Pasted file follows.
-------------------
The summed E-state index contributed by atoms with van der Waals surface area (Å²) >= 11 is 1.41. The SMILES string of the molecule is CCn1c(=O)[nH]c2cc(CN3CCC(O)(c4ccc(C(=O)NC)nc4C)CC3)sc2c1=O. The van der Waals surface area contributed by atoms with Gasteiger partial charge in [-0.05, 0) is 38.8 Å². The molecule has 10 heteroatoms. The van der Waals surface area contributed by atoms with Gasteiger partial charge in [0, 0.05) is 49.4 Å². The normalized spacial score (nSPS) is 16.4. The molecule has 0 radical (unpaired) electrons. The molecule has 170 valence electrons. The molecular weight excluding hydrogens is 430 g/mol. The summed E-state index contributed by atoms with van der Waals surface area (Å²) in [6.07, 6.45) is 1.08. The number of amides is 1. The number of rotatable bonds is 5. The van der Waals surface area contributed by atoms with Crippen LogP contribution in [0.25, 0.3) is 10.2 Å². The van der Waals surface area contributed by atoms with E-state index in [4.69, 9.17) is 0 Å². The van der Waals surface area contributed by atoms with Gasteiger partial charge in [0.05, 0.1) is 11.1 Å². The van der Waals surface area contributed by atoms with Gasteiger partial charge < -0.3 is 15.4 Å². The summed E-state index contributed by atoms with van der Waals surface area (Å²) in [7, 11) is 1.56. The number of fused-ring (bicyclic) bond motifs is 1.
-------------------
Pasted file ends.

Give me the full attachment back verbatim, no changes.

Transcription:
The summed E-state index contributed by atoms with van der Waals surface area (Å²) >= 11 is 1.41. The SMILES string of the molecule is CCn1c(=O)[nH]c2cc(CN3CCC(O)(c4ccc(C(=O)NC)nc4C)CC3)sc2c1=O. The van der Waals surface area contributed by atoms with Gasteiger partial charge in [-0.05, 0) is 38.8 Å². The molecule has 10 heteroatoms. The van der Waals surface area contributed by atoms with Gasteiger partial charge in [0, 0.05) is 49.4 Å². The normalized spacial score (nSPS) is 16.4. The molecule has 0 radical (unpaired) electrons. The molecule has 170 valence electrons. The molecular weight excluding hydrogens is 430 g/mol. The summed E-state index contributed by atoms with van der Waals surface area (Å²) in [6.07, 6.45) is 1.08. The number of amides is 1. The number of rotatable bonds is 5. The van der Waals surface area contributed by atoms with Crippen LogP contribution in [0.25, 0.3) is 10.2 Å². The van der Waals surface area contributed by atoms with E-state index in [4.69, 9.17) is 0 Å². The van der Waals surface area contributed by atoms with Gasteiger partial charge in [0.05, 0.1) is 11.1 Å². The van der Waals surface area contributed by atoms with Gasteiger partial charge < -0.3 is 15.4 Å². The summed E-state index contributed by atoms with van der Waals surface area (Å²) in [7, 11) is 1.56. The number of fused-ring (bicyclic) bond motifs is 1.